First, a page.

If you haven’t read it, my latest article on the Stanford sexual assault has gone somewhat viral, with over 90,000 people (at last count) reading it around the world! After The Conversation published it, other media outlets like the Australian Broadcasting Corporation, The Independent, TIME, Scroll, and Raw Story ran it, making it available to readers as far flung as Oz and India. Case in point: social media amplifies (as I argue in my article), and with millions of people worldwide reading the full impact statement of the Stanford survivor, this case has become a game-changer in influencing the way we think and talk about sexual assault.
This is all very on topic for my PhD research on social media and narratives by rape survivors, and I’m thrilled to announce I recently passed my PhD upgrade at the London School of Economics! Which means it’ll now just be, oh, three years before you can call me ‘doctor’? (Yep, a long game we’re talking here.) This week I’ve just presented a paper on my work with child sexual abuse survivors at the CMCI PhD Conference ‘(In)Visible Cultures’ at Kings’ College London, and I’ll be presenting it again at the Media and Communications PhD Symposium at the LSE on June 30th.
On June 23 and 27, I’ll chair the Q&A following performances of Foreign Body, a work-in-progress piece of physical theatre, which explores a woman’s memory of sexual assault and her interview with her perpetrator. The Q&A will be with Imogen Butler-Cole of The What Works (the theatre-maker who created and performs Foreign Body) and Marina Cantacuzino and Anne-Marie Cockburn of The Forgiveness Project. Marina founded the well-known project, and Anne-Marie’s own restorative process with the young man who supplied a fatal overdose of MDMA to her 15-year-old daughter is a remarkable journey, You can watch her story here. We’ll be discussing trauma, recovery, and restorative justice among other things — and do join us at either of the performances: at the Off Beat Festival in Oxford at 7:45pm on Thursday, June 23 (tickets £8/6) and at the RADA Festival in London at 4pm on Monday, June 27 (tickets £10/5). Hope to see you there!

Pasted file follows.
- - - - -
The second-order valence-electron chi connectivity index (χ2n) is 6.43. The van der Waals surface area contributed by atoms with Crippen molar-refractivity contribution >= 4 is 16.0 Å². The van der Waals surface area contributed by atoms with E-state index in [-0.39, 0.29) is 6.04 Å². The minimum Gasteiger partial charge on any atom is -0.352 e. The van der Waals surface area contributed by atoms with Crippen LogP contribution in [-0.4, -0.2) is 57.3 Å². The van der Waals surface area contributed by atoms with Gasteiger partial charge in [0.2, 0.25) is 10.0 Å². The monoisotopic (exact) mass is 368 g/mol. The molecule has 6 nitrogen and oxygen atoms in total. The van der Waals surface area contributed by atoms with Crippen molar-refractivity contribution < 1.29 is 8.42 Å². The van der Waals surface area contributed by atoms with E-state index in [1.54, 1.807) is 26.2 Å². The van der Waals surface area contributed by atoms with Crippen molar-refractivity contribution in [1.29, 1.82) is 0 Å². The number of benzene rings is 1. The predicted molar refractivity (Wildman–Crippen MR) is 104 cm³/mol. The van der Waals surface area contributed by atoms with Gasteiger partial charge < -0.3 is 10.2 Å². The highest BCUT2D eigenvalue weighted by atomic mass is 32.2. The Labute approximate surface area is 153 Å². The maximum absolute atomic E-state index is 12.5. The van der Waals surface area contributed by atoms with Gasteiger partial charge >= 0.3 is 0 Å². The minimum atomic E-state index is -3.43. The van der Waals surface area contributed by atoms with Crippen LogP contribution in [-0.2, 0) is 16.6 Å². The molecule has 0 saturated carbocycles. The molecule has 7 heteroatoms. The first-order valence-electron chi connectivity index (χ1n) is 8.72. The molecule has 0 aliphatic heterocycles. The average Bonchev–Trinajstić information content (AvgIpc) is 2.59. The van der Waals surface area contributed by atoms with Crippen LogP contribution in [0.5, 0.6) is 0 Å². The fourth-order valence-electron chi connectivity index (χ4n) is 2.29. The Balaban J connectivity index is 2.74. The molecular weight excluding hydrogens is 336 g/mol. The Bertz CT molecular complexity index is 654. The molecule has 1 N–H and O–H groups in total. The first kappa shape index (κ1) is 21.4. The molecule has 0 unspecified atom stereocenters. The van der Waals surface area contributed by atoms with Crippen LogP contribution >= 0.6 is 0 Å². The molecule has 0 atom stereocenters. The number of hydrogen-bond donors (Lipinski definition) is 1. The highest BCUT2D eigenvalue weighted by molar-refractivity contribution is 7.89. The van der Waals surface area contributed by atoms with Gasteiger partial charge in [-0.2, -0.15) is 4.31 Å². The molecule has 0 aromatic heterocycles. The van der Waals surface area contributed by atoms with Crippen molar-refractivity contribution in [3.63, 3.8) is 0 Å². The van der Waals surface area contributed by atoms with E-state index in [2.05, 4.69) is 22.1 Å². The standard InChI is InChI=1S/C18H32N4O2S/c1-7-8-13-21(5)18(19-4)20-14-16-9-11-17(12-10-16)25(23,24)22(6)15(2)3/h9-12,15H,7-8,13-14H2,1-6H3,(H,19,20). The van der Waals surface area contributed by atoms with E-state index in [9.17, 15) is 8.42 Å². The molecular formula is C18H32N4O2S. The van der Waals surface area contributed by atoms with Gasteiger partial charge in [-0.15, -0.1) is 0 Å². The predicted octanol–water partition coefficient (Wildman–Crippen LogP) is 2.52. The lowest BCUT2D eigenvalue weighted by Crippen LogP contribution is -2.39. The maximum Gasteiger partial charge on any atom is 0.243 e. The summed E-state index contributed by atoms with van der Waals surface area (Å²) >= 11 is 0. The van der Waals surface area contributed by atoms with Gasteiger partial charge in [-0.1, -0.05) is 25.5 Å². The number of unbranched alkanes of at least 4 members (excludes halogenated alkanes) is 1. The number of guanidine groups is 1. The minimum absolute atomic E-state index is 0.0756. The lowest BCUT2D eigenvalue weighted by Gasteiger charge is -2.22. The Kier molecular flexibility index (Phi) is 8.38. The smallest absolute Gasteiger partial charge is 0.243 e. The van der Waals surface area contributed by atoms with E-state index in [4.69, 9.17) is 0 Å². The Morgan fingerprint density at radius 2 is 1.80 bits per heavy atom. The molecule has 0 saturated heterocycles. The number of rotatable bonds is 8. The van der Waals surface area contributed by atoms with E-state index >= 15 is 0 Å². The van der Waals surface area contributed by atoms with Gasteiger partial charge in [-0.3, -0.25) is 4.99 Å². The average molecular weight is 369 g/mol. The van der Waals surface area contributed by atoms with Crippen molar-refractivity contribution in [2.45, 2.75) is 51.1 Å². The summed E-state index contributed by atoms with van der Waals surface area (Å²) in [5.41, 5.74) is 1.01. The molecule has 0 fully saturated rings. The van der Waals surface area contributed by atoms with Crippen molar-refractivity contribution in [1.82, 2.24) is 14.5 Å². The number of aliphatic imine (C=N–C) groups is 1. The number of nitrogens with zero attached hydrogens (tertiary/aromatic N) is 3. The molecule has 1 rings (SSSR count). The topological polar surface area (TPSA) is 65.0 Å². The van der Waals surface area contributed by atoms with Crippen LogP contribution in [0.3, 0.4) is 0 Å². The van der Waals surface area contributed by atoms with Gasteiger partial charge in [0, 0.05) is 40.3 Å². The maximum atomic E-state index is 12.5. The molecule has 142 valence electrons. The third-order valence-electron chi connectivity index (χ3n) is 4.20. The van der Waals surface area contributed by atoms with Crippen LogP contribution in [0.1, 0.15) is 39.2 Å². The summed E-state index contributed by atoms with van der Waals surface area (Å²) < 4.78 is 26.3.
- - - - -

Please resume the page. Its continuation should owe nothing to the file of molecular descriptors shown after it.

Last month, I had the pleasure of attending the 2016 Asian Women of Achievement Awards Dinner, where I was shortlisted in the Social and Humanitarian category. Although I didn’t win, it was truly inspiring to be among so many fantastic women, who have made such a difference in their work across a range of industries. Here’s me and the delightful Harleen Kaur, winner in the Sports category, who at 17-years-old is an international World Martial Kombat champion. It’ll be an honour to be part of a growing network of accomplished Asian women recognised by the Women of the Future Foundation — and I look forward to seeing our collective positive impact on society continue!